Headcount planning for Christmas is a lot of work for Santa. Luckily, we have some tips for helping him.
As the number of children has grown over the last hundred years, Santa’s workshop has turned into more of a massive logistics complex. At his North Pole HQ in the run-up to Christmas, you can usually find him rushing from building to building, checking in on preparations.
In the Candy Cane building, he checks in on his naughty or nice accounting team (they do great work but don’t follow GAAP principles, and naughty and nice are never in balance). Over at the Shining Star sleigh maintenance shed, he checks in with the pit crew to make sure the runners are waxed and the harnesses taught. In the biggest building—Wrapping—he meets department heads daily to make sure they have enough capacity to keep up (this year especially—we’ve all heard about the supply chain headaches!). In short, preparing for Christmas is a lot of work for Santa and his crew. And as with any organization, it requires him to take headcount planning very seriously.
These are just some of the questions racing through Santa’s mind on the subject. We’re proud to say that Santa is a long-time customer (pro bono, of course), and we thought some of the best practices we have worked with him on might be helpful to you as well.
Headcount planning is a vital component of strategic workforce planning, whether you hire people or elves and reindeer. It’s how you make sure you have the people and skills you need to meet your goals within your budget.
For many organizations, including Santa’s, headcount is the single largest expense. That’s why it’s paramount that Santa understands his labor costs and can tie headcount planning to his FP&A process.
Doing so lets him align talent acquisition efforts with his ambitions. For example, I heard he’s jealous of Elon Musk’s and Jeff Bezos’ adventures in space, and has a skunkworks project on rocket-powered reindeer going on somewhere in Antarctica, far from prying eyes.
Notwithstanding that long-term vision, we all know his main priority is getting presents to every kid that’s behaved well on Christmas morning, so he’s got to know exactly how many elves, reindeer, and other team members need to be involved to make that happen.
Here’s what Santa gets from carely headcount planning:
There are usually four groups that should be involved in headcount planning.
Spearheading the entire process is HR, as they’re the main source of information for all things related to the process.
It’s operating executives’ role to influence overall goals, strategic efforts, and budgets. To use an analogy, HR is tasked with providing a map, and the executive team decides on the destination.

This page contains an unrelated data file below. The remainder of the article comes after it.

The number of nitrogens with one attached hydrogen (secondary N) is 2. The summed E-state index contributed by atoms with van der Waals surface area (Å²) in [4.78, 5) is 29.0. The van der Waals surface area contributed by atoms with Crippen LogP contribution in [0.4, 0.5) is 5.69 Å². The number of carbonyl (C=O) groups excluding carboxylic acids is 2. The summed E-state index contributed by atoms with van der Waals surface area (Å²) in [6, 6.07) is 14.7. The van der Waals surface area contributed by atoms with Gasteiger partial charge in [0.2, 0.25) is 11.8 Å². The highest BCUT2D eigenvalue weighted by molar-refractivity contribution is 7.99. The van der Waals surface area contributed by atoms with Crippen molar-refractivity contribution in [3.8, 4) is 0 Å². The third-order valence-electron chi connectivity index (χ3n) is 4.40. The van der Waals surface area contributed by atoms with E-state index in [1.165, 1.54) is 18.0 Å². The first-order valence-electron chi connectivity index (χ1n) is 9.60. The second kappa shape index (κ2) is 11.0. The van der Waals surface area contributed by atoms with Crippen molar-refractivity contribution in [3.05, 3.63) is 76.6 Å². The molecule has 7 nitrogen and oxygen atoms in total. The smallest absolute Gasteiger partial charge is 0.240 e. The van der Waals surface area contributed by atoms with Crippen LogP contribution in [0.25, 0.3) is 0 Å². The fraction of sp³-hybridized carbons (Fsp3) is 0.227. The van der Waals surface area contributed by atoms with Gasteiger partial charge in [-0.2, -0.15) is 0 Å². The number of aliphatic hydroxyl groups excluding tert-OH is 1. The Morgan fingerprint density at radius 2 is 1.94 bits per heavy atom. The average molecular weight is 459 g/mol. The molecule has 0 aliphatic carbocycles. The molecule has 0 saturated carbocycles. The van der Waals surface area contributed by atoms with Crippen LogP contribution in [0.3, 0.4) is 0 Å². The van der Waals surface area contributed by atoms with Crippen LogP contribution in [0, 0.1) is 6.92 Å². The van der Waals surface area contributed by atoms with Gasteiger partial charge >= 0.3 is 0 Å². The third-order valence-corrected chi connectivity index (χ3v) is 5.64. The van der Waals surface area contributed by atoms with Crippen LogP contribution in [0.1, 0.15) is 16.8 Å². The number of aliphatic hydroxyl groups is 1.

Departmental leaders like operations, sales, or production leads also need to present their department’s perspectives, budgets, priorities and strategies. This includes Mrs. Claus from HR, Rudolph the red-nosed reindeer, Shinny the elf, and others.
The finance and FP&A department also play a critical role since they’re the ones who create the company-wide budget and advise on the best course of action.
Here are the five steps Santa uses to perform effective headcount planning you can use yourself:
Santa first leverages scenario planning and forecasts to understand factors such as children’s needs, new technology, growth within existing and new markets, innovations, potential supply chain difficulties, and others. All of this information informs the headcount planning process.
To identify his business challenges, Santa can ask questions like:
Santa is data (and reindeer) driven. It’s the only way to stay at the top of his game for so long. To achieve his goals, he knows he needs to keep an eye on workforce metrics such as:
Once he’s established these metrics, Santa does a thorough job of evaluating his current workforce against them. This process can reveal that it’s time Santa’s team got a promotion or additional training. It can point to the cause of high turnover rates, uncover whether Santa needs to hire more helpers, and help him address other issues.
Santa reviews, revises, and improves his headcount forecasting processes as his needs and goals change and new data becomes available.
Once Santa has a good overview of his “business” requirements and the current resources at his disposal, he needs to decide on realistic salary and benefits ranges. Only then can his finance team start to forecast the costs of labor.
Ed note: Want to dive deeper into essential FP&A topics? Check out OnPlan’s most popular posts of all time here:
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